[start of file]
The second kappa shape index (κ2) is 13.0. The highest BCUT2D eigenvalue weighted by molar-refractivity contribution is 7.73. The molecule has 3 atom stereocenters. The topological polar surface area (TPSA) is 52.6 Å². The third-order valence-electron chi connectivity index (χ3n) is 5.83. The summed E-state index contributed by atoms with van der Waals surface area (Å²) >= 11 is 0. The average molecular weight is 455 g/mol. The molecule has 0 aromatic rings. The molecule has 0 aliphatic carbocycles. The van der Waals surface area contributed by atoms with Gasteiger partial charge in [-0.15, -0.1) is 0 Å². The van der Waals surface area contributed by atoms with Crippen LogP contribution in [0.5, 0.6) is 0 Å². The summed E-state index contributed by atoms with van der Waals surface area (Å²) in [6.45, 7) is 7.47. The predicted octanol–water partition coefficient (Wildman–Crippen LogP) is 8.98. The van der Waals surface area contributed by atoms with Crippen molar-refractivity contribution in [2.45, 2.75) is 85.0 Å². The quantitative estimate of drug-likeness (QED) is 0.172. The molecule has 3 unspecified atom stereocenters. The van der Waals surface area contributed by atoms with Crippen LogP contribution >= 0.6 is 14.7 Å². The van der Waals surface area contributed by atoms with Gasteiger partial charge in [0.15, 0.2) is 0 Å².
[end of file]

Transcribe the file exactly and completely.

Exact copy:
The second kappa shape index (κ2) is 13.0. The highest BCUT2D eigenvalue weighted by molar-refractivity contribution is 7.73. The molecule has 3 atom stereocenters. The topological polar surface area (TPSA) is 52.6 Å². The third-order valence-electron chi connectivity index (χ3n) is 5.83. The summed E-state index contributed by atoms with van der Waals surface area (Å²) >= 11 is 0. The average molecular weight is 455 g/mol. The molecule has 0 aromatic rings. The molecule has 0 aliphatic carbocycles. The van der Waals surface area contributed by atoms with Gasteiger partial charge in [-0.15, -0.1) is 0 Å². The van der Waals surface area contributed by atoms with Crippen LogP contribution in [0.5, 0.6) is 0 Å². The summed E-state index contributed by atoms with van der Waals surface area (Å²) in [6.45, 7) is 7.47. The predicted octanol–water partition coefficient (Wildman–Crippen LogP) is 8.98. The van der Waals surface area contributed by atoms with Crippen molar-refractivity contribution in [2.45, 2.75) is 85.0 Å². The quantitative estimate of drug-likeness (QED) is 0.172. The molecule has 3 unspecified atom stereocenters. The van der Waals surface area contributed by atoms with Crippen LogP contribution >= 0.6 is 14.7 Å². The van der Waals surface area contributed by atoms with Gasteiger partial charge in [0.15, 0.2) is 0 Å².